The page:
O’Neill cashed the ticket in person Monday at the Lucky’s betting parlor inside the Primm Valley Resort and Casino at the Nevada-California state line. O’Neill posed for pictures with surprised patrons and signed the winning ticket (pictured), which Lucky’s marketing director Dan Shaprio put out on Twitter.

Kentucky woman wins $63,000 after 10-cent bet at racetrack

Sometimes you can bet on VCU going all the way in the NCAA Tournament only for it to blow up in your face. Other times you can make a small wager on the first score in the Super Bowl being a safety and end up winning big.

That’s the beauty of betting on long shots. No matter how badly the odds aren’t in your favor, you always have a chance. And a small bet on your part could end up making you look like a genius.

That’s exactly the lesson learned by an insanely lucky Kentucky woman, who is now reportedly $63,000 richer after winning big on a petty 10-cent bet at a New Mexico horse racetrack. From WLKY.com:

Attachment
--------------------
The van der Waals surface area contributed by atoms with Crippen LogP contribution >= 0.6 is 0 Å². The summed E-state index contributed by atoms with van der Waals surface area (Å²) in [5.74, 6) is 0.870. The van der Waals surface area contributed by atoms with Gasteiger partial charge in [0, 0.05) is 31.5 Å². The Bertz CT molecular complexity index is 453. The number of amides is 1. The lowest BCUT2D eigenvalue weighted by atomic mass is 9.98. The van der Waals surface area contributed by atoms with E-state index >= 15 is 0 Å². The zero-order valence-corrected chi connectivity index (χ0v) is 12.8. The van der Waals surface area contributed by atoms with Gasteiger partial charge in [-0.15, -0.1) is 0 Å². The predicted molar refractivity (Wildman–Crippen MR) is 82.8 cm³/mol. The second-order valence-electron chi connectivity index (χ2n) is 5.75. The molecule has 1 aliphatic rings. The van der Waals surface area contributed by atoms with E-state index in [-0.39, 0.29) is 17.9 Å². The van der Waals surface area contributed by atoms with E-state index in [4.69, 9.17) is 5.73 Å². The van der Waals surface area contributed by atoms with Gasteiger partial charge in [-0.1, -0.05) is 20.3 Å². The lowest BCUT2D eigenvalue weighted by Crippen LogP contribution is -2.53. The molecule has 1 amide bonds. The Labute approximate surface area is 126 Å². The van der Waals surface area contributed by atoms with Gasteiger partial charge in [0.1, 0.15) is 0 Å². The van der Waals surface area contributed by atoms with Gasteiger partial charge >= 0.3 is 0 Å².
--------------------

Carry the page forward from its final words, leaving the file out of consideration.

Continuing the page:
72-year-old Julia Kring, of Frankfort, Ky., won the bet last week when she hit the Solo Pick 6 at Sunland Park Racetrack & Casino. Kring had placed her bet through TwinSpires.com.

Kring said she saw an ad for the Sunland Pick 6 and decided to take a chance on that racetrack that day.

“I spent a lot of time studying, but it was all luck,” she told the El Paso Times. “I was fortunate to hit the Pick 6, but I’ll take it. It was an exciting day for me. I love trying to figure out a race. There are so many things to figure out and try to pick a winner. Racing is my passion.”

Big congrats to Julia on what we hope was a totally legitimate win and not the indication of 2012 branching off into Alternate 2012.